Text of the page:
Ferrell guest-starred on the final episode of The Tonight Show with Conan O'Brien, playing cowbell in reference to the sketch.[22]

Ferrell appeared in the 2011 video for "Make Some Noise" by the Beastie Boys, in the front of a limo, playing a cowbell.[23]

Ferrell and Red Hot Chili Peppers drummer Chad Smith (with whom Ferrell is often said to bear resemblance) appeared on the May 22, 2014 episode of The Tonight Show Starring Jimmy Fallon for a charity drum-off battle. Despite Smith clearly giving the better performance, Ferrell was named the winner and awarded a giant gold cowbell after Ferrell, realizing he could not outplay Smith, pulled out a cowbell after the latter's third solo, whereupon both were joined by the rest of the RHCP (Anthony Kiedis, Flea and Josh Klinghoffer) for a performance of "(Don't Fear) The Reaper" with Ferrell playing cowbell.[24]

At Ferrell's all-star cancer benefit concert Best Night of Your Life on October 6, 2018, Ferrell joined Coldplay's Chris Martin on cowbell for the song "Viva la Vida."[25]


The quote from Dickinson, "Guess what! I've got a fever, and the only prescription is more cowbell!" has become a legendary SNL quote, and is parodied, homaged, and referenced by many forms of media.[26] The sketch was referenced on various episodes of SNL in years to come. Promotions for the April 5, 2008 Christopher Walken/Panic! at the Disco episode of Saturday Night Live referenced the "More Cowbell" sketch.[27] The cowbell did not appear during the actual episode.

Ferrell claimed in 2019 that this "More Cowbell" sketch "ruined" Walken's life because Walken is best known by the general public for his role in this sketch.[28]

In the 2016 film The Jungle Book, the character of King Louie, voiced by Christopher Walken, appears after Mowgli, played by Neel Sethi, shakes a cowbell.[29]

In St. Charles, Missouri, a marathon/half marathon race is held annually called MO' Cowbell Run. The race name was inspired by the SNL sketch.[30]

At Washington State University during their historic NCAA basketball tournament runs in 2007–2008, coached by Tony Bennett, power forward Robbie Cowgill prompted student section chants of "I've got a fever and the only prescription is more Cowgill."[citation needed] Los Angeles Angels and New York Mets outfielder Collin Cowgill was the subject of similar fan jokes.[31]

Due to its long-running history with cowbells, Mississippi State University has adopted the skit as a part of its athletic teams' public image (particularly their football division), traditionally playing a clip of Dickinson's speech before home football games.[32]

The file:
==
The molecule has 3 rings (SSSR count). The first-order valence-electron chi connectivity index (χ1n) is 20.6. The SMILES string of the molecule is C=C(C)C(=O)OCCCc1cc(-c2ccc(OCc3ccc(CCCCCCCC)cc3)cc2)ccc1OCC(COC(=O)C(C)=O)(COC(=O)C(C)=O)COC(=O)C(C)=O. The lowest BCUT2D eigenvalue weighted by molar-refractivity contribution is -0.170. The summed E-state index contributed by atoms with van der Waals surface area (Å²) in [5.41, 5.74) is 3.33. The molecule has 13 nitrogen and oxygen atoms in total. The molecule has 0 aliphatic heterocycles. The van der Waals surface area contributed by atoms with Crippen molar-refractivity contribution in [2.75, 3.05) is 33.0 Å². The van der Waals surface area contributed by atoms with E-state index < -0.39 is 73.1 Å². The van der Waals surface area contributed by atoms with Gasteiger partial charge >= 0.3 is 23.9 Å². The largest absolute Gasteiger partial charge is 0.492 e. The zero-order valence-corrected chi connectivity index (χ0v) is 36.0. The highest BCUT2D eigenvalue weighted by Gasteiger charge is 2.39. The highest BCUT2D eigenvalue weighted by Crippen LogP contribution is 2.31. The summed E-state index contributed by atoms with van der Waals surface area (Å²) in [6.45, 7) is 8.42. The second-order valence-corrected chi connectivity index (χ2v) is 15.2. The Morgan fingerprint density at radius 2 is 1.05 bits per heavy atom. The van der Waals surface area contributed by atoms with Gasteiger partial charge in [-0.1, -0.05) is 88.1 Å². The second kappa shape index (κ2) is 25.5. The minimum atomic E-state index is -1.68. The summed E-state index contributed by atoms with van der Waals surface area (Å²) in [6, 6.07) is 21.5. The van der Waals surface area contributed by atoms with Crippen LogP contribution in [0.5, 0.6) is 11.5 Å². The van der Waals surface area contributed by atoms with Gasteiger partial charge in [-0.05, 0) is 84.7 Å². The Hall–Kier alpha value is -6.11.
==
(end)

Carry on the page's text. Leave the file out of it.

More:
In The Lord of the Rings Online MMORPG, there is an item that can be used for music generation called the "Moor Cowbell".[33][better source needed]

Some Tesla automobiles feature some of the SNL More Cowbell soundtrack when "Rainbow Road" is chosen from the Toybox options and autosteer is engaged.[34]


  1. ^ The sketch is listed by the title "Recording Session" in a 2017 Rolling Stone special,[2] though it is listed on NBC's official website and in most other sources as "More Cowbell".


  1. ^ a b Miller, James Andrew; Shales, Tom (September 2014). Live From New York: The Complete, Uncensored History of Saturday Night Live as Told by Its Stars, Writers, and Guests (2nd ed.). Little, Brown and Company. p. 537. ISBN 978-0316295048.
  2. ^ a b c d "My Favorite Sketch". Rolling Stone: Saturday Night Live (Special). Wenner Media Specials. September 16, 2010.
  3. ^ "9. Behind the Music: Blue Oyster Cult". 50 Greatest 'Saturday Night Live' Sketches of All Time. February 3, 2014. Retrieved December 12, 2022.
  4. ^ "MORE COWBELL meaning in the Cambridge English Dictionary". Retrieved March 29, 2021.
  5. ^ Cohen, Rich (September 16, 2010). "The Godfather of Studio 8H". Rolling Stone. No. 1113.
  6. ^ Reiher, Andrea (March 15, 2014). "Jimmy Fallon and James Franco laugh about 'more cowbell' sketch from 'SNL' on 'Tonight Show'". Zap2it. Archived from the original on September 8, 2015. Retrieved September 7, 2015. 'You always cracked up!' says Franco.
  7. ^ Lifton, Dave (June 27, 2012). "Jimmy Fallon Recalls Famous Blue Oyster Cult / 'More Cowbell' Saturday Night Live Skit". Retrieved September 7, 2015. ...Fallon ... often had difficulty keeping a straight face. In a new interview, Fallon recalls why he broke up in the middle of the famous 'More Cowbell' sketch...